Home > News > MP calls for compulsory registration of hairdressers

Nia discussing the registration of hairdressers with Carwyn Dunning (“Caz”) of KH2 Hairdressing Salon in Llanelli.

Llanelli MP and Shadow Wales Minister Nia Griffith is calling for the compulsory state registration of hairdressers. She will this week be raising this issue with the government in a parliamentary debate scheduled for Wednesday 7th January.

Nia Griffith explained:

“Most of us make the assumption when we go to the hairdressers, that we are being treated by people who are suitably qualified. I was quite shocked therefore to find out that in the UK you do not need to have any qualifications to practise as a hairdresser. Of course the majority of hairdressers have appropriate qualifications, work to a high standard and take great care of their customers. However at the moment there is nothing to protect the consumer from the unscrupulous or the incompetent. And when you think that hairdressing involves using powerful chemicals, as well as sharp implements and styling equipment which can inflict burns, that is frightening and simply not acceptable in this day and age. When things do go wrong, it can be very distressing for the person concerned, and ultimately, if medical treatment is needed, it is likely to be the NHS, namely the taxpayer, who picks up the bill.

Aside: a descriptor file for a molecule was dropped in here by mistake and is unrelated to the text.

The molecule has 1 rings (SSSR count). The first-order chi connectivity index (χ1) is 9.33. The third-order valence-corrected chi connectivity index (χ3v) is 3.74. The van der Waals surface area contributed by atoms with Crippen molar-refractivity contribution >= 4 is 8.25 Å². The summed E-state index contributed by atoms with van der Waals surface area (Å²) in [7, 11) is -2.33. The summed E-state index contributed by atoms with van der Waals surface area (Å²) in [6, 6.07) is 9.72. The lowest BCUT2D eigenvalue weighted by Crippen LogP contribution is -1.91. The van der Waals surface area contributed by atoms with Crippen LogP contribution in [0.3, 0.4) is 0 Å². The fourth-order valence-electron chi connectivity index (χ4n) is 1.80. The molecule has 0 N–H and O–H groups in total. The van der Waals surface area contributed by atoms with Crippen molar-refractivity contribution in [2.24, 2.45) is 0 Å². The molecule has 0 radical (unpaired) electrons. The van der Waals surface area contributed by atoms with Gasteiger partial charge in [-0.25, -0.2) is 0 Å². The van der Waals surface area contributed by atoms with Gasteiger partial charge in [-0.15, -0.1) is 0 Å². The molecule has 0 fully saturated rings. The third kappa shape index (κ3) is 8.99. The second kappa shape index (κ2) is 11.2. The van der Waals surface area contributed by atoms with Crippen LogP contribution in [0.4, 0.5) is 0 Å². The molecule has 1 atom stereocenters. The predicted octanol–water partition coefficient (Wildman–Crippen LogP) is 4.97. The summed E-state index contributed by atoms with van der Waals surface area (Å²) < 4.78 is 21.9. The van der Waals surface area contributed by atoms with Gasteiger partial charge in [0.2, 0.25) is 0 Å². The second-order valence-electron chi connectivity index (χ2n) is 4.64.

That’s why I am now calling for compulsory state registration of hairdressers – the current position, which dates from the 1964 Hairdressing (Registration) Act, which created the Hair Council, allows for state registration, but it remains entirely voluntary to belong to the UK register of qualified hairdressers – a status which can be achieved either through qualification or six years practising as a hairdresser. That’s in contrast to Australia, the USA and most other European countries which already have compulsory registration systems. It’s high time for us to sort out compulsory registration here so that consumers can have full confidence in their hairdressers, especially as we are now spending £6 billion a year on hairdressing and the industry employs one per cent of the total adult working population in the UK – some 245,000 people.

The Hairdressing Council has calculated that the cost would at most be the current annual registration fee of £42 per hairdresser, with consumers, trading standards and insurance companies able to check registration status easily online.

When I have consulted local salons on the issue, they have also stressed the need for high-quality training, so I was pleased to see in December that my local FE college Coleg Sir Gar has signed up to registering all their lecturers, assessors and qualified learners with the Hairdressing Council.

The purpose of the parliamentary debate I have initiated this week is to raise the profile of the issue, and secure support for change. “